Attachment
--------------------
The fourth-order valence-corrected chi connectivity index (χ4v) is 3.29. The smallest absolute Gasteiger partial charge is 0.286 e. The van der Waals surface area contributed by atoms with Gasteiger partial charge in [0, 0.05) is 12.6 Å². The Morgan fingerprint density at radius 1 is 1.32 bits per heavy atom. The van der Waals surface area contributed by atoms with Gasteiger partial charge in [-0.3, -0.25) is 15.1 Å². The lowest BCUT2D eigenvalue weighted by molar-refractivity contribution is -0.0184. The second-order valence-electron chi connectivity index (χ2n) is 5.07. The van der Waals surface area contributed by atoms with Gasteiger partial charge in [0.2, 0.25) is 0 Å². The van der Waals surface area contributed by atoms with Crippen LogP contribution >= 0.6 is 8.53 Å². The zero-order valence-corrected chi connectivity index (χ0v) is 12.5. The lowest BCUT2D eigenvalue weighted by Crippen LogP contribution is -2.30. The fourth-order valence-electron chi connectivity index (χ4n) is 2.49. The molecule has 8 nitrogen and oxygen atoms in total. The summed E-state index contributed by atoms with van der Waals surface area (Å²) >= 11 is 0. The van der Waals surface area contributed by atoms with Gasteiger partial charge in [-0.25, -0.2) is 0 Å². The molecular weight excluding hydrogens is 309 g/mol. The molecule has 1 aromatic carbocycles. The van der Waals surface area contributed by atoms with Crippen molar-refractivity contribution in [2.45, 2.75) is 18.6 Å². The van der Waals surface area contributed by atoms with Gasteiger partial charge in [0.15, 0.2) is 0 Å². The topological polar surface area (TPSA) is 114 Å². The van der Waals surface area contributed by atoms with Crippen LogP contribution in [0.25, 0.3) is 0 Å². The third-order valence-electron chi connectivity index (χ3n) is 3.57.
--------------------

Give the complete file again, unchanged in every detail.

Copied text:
The fourth-order valence-corrected chi connectivity index (χ4v) is 3.29. The smallest absolute Gasteiger partial charge is 0.286 e. The van der Waals surface area contributed by atoms with Gasteiger partial charge in [0, 0.05) is 12.6 Å². The Morgan fingerprint density at radius 1 is 1.32 bits per heavy atom. The van der Waals surface area contributed by atoms with Gasteiger partial charge in [-0.3, -0.25) is 15.1 Å². The lowest BCUT2D eigenvalue weighted by molar-refractivity contribution is -0.0184. The second-order valence-electron chi connectivity index (χ2n) is 5.07. The van der Waals surface area contributed by atoms with Gasteiger partial charge in [0.2, 0.25) is 0 Å². The van der Waals surface area contributed by atoms with Crippen LogP contribution >= 0.6 is 8.53 Å². The zero-order valence-corrected chi connectivity index (χ0v) is 12.5. The lowest BCUT2D eigenvalue weighted by Crippen LogP contribution is -2.30. The fourth-order valence-electron chi connectivity index (χ4n) is 2.49. The molecule has 8 nitrogen and oxygen atoms in total. The summed E-state index contributed by atoms with van der Waals surface area (Å²) >= 11 is 0. The van der Waals surface area contributed by atoms with Gasteiger partial charge in [-0.25, -0.2) is 0 Å². The molecular weight excluding hydrogens is 309 g/mol. The molecule has 1 aromatic carbocycles. The van der Waals surface area contributed by atoms with Crippen molar-refractivity contribution in [2.45, 2.75) is 18.6 Å². The van der Waals surface area contributed by atoms with Gasteiger partial charge in [0.15, 0.2) is 0 Å². The topological polar surface area (TPSA) is 114 Å². The van der Waals surface area contributed by atoms with Crippen LogP contribution in [0.25, 0.3) is 0 Å². The third-order valence-electron chi connectivity index (χ3n) is 3.57.